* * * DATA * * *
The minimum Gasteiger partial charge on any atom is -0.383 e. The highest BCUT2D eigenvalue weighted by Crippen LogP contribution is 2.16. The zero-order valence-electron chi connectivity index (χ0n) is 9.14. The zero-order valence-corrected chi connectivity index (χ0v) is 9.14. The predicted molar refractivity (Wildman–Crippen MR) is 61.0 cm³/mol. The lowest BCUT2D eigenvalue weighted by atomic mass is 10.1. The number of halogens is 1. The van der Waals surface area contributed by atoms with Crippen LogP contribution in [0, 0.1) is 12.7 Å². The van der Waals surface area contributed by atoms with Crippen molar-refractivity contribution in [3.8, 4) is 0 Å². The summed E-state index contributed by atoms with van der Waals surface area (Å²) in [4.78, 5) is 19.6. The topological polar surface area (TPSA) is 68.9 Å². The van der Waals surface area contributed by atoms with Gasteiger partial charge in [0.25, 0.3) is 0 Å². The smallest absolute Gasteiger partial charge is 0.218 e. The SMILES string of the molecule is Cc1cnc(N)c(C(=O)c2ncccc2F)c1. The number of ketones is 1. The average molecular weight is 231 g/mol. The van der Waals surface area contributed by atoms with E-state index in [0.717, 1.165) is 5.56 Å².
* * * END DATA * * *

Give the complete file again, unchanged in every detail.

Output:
The minimum Gasteiger partial charge on any atom is -0.383 e. The highest BCUT2D eigenvalue weighted by Crippen LogP contribution is 2.16. The zero-order valence-electron chi connectivity index (χ0n) is 9.14. The zero-order valence-corrected chi connectivity index (χ0v) is 9.14. The predicted molar refractivity (Wildman–Crippen MR) is 61.0 cm³/mol. The lowest BCUT2D eigenvalue weighted by atomic mass is 10.1. The number of halogens is 1. The van der Waals surface area contributed by atoms with Crippen LogP contribution in [0, 0.1) is 12.7 Å². The van der Waals surface area contributed by atoms with Crippen molar-refractivity contribution in [3.8, 4) is 0 Å². The summed E-state index contributed by atoms with van der Waals surface area (Å²) in [4.78, 5) is 19.6. The topological polar surface area (TPSA) is 68.9 Å². The van der Waals surface area contributed by atoms with Gasteiger partial charge in [0.25, 0.3) is 0 Å². The smallest absolute Gasteiger partial charge is 0.218 e. The SMILES string of the molecule is Cc1cnc(N)c(C(=O)c2ncccc2F)c1. The number of ketones is 1. The average molecular weight is 231 g/mol. The van der Waals surface area contributed by atoms with E-state index in [0.717, 1.165) is 5.56 Å².